International Wolf Center

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The International Wolf Center is a research and educational organization based in Ely, Minnesota, United States, that, in its own words, "advances the survival of wolf populations by teaching about wolves, their relationship to wildlands and the human role in their future."[1] The Wolf Center operates an interpretive center in Ely open to the public, where visitors can view captive "ambassador wolves" in natural surroundings through large windows, and can learn about wolves through a variety of exhibits and programs.[2] It also sponsors research symposia[3] and offsite educational programs,[4] publishes International Wolf magazine, and provides information about wolves via its website at Wolf.org.

In response to wolf controversies, the Wolf Center does not take a stand on how wolves should be managed (such as by hunting or trapping), as long as healthy wolf populations are maintained.[3] Its policy is to provide the most accurate, up-to-date information possible about wolves and let people make their own decisions.[1]

Exhibits and activities

Founded in 1985 by a group of biologists led by wolf biologist Dr. L. David Mech, the International Wolf Center opened in June 1993. The Wolf Center is housed in a 17,000-square-foot (1,600 m2) facility in Ely, Minnesota and features gray wolves viewable through large windows that allow visitors to watch the ambassador wolves communicate, play, hunt and eat.

Visitors have the opportunity to look into a 1.25-acre (5,100 m2) enclosure and den site that is home for the resident wolves which currently features four Northwestern wolves, Aidan, Denali, Boltz and Luna. The Center introduces new Ambassador wolf pups every four years - with Boltz and Luna joining the ambassador Pack in 2012.[5] In addition to the main enclosure, the Center also has a separate enclosure that contains "retired" wolves. The retired wolf enclosure currently houses Grizzer, a Great Plains wolf.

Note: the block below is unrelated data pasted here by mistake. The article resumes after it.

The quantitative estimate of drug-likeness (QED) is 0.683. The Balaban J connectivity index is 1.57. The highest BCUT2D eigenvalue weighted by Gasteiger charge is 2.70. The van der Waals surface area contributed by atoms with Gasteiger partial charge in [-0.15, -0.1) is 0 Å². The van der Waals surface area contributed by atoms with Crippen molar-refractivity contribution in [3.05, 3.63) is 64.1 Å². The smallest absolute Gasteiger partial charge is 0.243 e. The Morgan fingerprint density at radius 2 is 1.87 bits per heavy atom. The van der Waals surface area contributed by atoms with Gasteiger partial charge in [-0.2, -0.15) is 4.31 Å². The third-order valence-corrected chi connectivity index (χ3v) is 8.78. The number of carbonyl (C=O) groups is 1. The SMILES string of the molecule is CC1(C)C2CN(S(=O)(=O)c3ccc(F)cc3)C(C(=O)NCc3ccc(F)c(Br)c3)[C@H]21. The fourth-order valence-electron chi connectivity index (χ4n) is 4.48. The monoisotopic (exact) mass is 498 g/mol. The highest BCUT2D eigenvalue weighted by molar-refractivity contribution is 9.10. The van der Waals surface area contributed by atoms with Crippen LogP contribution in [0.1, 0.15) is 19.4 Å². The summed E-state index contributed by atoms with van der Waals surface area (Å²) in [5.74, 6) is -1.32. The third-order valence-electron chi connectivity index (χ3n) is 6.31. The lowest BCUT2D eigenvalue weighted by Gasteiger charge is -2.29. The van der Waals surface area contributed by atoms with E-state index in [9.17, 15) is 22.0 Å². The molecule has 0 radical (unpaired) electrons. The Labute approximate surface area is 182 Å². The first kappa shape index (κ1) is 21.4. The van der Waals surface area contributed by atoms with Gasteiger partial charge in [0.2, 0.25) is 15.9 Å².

IWC Building

In addition to the onsite ambassador wolves, the Center offers a variety of educational programs at its Ely interpretive facility as well as wolf hot spots in northern Minnesota and across North America. Afternoon, weekend and week-long programs include howling trips, radio tracking, snowshoe treks, family activities, dog sledding, videos, presentations, demonstrations and hikes.

The Center also houses an award-winning museum-quality Wolves and Humans exhibit, the Little Wolf exhibit designed specifically for children ages three to nine, a theater for watching engaging presentations on the history and behavior of wolves, and the Wolf Den Store.

International Wolf magazine is published quarterly by the International Wolf Center. The publication is free to members of the International Wolf Center, and select articles from each issue are available online.

To help accomplish its mission, the International Wolf Center provides a comprehensive support program for educators, including Distance Learning opportunities as part of the "Wolf Link" initiative that brings the Center into hundreds of classrooms each year. The Center has sponsored a video game called WolfQuest, which has been developed by the Minnesota Zoo. WolfQuest is an educational computer game that is meant to teach children and teens about the life of a wild wolf in Yellowstone National Park. Two episodes have been released thus far; WolfQuest: Amethyst Mountain, and WolfQuest: Slough Creek.

References

  1. 1.0 1.1 "About Us: Mission, Vision, and Values". Wolf.org. International Wolf Center. 2016. Retrieved 2016-01-10.<templatestyles src="Module:Citation/CS1/styles.css"></templatestyles>
  2. Manisero, Stef (2015-09-16). "International Wolf Center Seeks Financial Help From State". fox21online.com. Duluth, Minnesota: Fox 21 KQDS-TV. Retrieved 2016-01-10.<templatestyles src="Module:Citation/CS1/styles.css"></templatestyles>
  3. 3.0 3.1 Myers, John (2013-10-10). "International Wolf Center Draws Global Wolf Experts to Minnesota". TwinCities.com. Duluth, Minnesota: Duluth News Tribune. Retrieved 2016-01-10.<templatestyles src="Module:Citation/CS1/styles.css"></templatestyles>
  4. Ward, Whitney L. (2015-02-12). "Events For Kids in Southwest Florida". The News-Press. Fort Myers, Florida. Retrieved 2016-01-10.<templatestyles src="Module:Citation/CS1/styles.css"></templatestyles>
  5. "Meet the Ambassador Wolves!". International Wolf Center.<templatestyles src="Module:Citation/CS1/styles.css"></templatestyles>

External links

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